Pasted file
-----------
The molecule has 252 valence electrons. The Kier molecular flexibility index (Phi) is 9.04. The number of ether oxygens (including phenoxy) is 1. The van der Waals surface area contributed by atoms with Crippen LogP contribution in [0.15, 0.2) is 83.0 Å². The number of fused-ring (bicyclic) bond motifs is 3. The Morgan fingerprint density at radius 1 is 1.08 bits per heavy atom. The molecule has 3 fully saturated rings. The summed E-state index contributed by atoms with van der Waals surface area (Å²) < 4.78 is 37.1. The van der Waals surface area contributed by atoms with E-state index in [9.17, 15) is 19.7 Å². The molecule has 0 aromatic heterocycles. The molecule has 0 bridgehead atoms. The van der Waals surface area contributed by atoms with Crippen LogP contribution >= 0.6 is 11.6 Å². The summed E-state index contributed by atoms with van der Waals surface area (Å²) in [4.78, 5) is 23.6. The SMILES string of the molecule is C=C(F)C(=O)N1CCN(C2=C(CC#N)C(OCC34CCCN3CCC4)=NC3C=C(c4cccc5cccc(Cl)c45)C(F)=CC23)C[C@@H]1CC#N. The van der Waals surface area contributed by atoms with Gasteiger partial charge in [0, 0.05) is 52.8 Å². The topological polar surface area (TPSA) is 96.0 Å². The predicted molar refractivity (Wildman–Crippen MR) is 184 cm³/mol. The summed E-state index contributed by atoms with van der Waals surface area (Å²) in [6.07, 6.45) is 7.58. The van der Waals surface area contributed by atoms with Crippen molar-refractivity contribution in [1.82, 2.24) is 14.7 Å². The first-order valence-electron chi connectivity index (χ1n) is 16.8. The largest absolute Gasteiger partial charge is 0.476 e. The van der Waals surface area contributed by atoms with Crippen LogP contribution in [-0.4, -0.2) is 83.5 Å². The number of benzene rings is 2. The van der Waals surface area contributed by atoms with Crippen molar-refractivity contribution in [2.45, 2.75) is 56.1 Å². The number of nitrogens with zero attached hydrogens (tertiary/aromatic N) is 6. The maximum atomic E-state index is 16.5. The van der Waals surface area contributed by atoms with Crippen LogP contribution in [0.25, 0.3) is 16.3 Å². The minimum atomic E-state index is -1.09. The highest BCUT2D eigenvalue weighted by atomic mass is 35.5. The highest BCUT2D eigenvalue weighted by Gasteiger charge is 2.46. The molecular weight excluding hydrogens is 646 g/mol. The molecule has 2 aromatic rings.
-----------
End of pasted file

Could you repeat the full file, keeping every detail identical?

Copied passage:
The molecule has 252 valence electrons. The Kier molecular flexibility index (Phi) is 9.04. The number of ether oxygens (including phenoxy) is 1. The van der Waals surface area contributed by atoms with Crippen LogP contribution in [0.15, 0.2) is 83.0 Å². The number of fused-ring (bicyclic) bond motifs is 3. The Morgan fingerprint density at radius 1 is 1.08 bits per heavy atom. The molecule has 3 fully saturated rings. The summed E-state index contributed by atoms with van der Waals surface area (Å²) < 4.78 is 37.1. The van der Waals surface area contributed by atoms with E-state index in [9.17, 15) is 19.7 Å². The molecule has 0 aromatic heterocycles. The molecule has 0 bridgehead atoms. The van der Waals surface area contributed by atoms with Crippen LogP contribution >= 0.6 is 11.6 Å². The summed E-state index contributed by atoms with van der Waals surface area (Å²) in [4.78, 5) is 23.6. The SMILES string of the molecule is C=C(F)C(=O)N1CCN(C2=C(CC#N)C(OCC34CCCN3CCC4)=NC3C=C(c4cccc5cccc(Cl)c45)C(F)=CC23)C[C@@H]1CC#N. The van der Waals surface area contributed by atoms with Gasteiger partial charge in [0, 0.05) is 52.8 Å². The topological polar surface area (TPSA) is 96.0 Å². The predicted molar refractivity (Wildman–Crippen MR) is 184 cm³/mol. The summed E-state index contributed by atoms with van der Waals surface area (Å²) in [6.07, 6.45) is 7.58. The van der Waals surface area contributed by atoms with Crippen molar-refractivity contribution in [1.82, 2.24) is 14.7 Å². The first-order valence-electron chi connectivity index (χ1n) is 16.8. The largest absolute Gasteiger partial charge is 0.476 e. The van der Waals surface area contributed by atoms with Crippen LogP contribution in [-0.4, -0.2) is 83.5 Å². The number of benzene rings is 2. The van der Waals surface area contributed by atoms with Crippen molar-refractivity contribution in [2.45, 2.75) is 56.1 Å². The number of nitrogens with zero attached hydrogens (tertiary/aromatic N) is 6. The maximum atomic E-state index is 16.5. The van der Waals surface area contributed by atoms with Crippen LogP contribution in [0.25, 0.3) is 16.3 Å². The minimum atomic E-state index is -1.09. The highest BCUT2D eigenvalue weighted by atomic mass is 35.5. The highest BCUT2D eigenvalue weighted by Gasteiger charge is 2.46. The molecular weight excluding hydrogens is 646 g/mol. The molecule has 2 aromatic rings.